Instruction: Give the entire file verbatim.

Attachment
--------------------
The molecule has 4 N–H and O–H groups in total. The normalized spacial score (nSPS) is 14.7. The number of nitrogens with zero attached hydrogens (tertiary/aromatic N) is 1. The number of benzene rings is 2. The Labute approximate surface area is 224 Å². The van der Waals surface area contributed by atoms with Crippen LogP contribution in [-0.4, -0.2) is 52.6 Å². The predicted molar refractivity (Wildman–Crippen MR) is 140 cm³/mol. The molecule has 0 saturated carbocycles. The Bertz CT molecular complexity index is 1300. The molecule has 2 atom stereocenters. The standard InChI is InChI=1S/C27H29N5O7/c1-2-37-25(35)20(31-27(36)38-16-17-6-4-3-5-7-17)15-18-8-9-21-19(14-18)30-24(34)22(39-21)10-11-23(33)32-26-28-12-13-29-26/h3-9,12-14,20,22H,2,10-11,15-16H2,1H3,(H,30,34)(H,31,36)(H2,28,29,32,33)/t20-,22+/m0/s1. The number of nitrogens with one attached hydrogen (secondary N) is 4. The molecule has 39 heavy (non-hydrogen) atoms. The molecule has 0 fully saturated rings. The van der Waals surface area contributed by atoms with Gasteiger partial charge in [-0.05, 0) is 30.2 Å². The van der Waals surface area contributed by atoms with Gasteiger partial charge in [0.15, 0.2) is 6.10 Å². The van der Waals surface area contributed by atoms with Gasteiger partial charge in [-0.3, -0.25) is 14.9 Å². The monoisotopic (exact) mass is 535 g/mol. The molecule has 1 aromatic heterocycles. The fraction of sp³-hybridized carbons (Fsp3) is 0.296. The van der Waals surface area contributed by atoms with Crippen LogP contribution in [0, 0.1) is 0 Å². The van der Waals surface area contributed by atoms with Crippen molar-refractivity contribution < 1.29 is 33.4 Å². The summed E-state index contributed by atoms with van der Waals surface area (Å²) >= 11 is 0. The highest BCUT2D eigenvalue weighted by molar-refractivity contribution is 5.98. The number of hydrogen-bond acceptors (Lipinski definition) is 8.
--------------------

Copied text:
The molecule has 4 N–H and O–H groups in total. The normalized spacial score (nSPS) is 14.7. The number of nitrogens with zero attached hydrogens (tertiary/aromatic N) is 1. The number of benzene rings is 2. The Labute approximate surface area is 224 Å². The van der Waals surface area contributed by atoms with Crippen LogP contribution in [-0.4, -0.2) is 52.6 Å². The predicted molar refractivity (Wildman–Crippen MR) is 140 cm³/mol. The molecule has 0 saturated carbocycles. The Bertz CT molecular complexity index is 1300. The molecule has 2 atom stereocenters. The standard InChI is InChI=1S/C27H29N5O7/c1-2-37-25(35)20(31-27(36)38-16-17-6-4-3-5-7-17)15-18-8-9-21-19(14-18)30-24(34)22(39-21)10-11-23(33)32-26-28-12-13-29-26/h3-9,12-14,20,22H,2,10-11,15-16H2,1H3,(H,30,34)(H,31,36)(H2,28,29,32,33)/t20-,22+/m0/s1. The number of nitrogens with one attached hydrogen (secondary N) is 4. The molecule has 39 heavy (non-hydrogen) atoms. The molecule has 0 fully saturated rings. The van der Waals surface area contributed by atoms with Gasteiger partial charge in [-0.05, 0) is 30.2 Å². The van der Waals surface area contributed by atoms with Gasteiger partial charge in [0.15, 0.2) is 6.10 Å². The van der Waals surface area contributed by atoms with Gasteiger partial charge in [-0.3, -0.25) is 14.9 Å². The monoisotopic (exact) mass is 535 g/mol. The molecule has 1 aromatic heterocycles. The fraction of sp³-hybridized carbons (Fsp3) is 0.296. The van der Waals surface area contributed by atoms with Crippen LogP contribution in [0, 0.1) is 0 Å². The van der Waals surface area contributed by atoms with Crippen molar-refractivity contribution < 1.29 is 33.4 Å². The summed E-state index contributed by atoms with van der Waals surface area (Å²) >= 11 is 0. The highest BCUT2D eigenvalue weighted by molar-refractivity contribution is 5.98. The number of hydrogen-bond acceptors (Lipinski definition) is 8.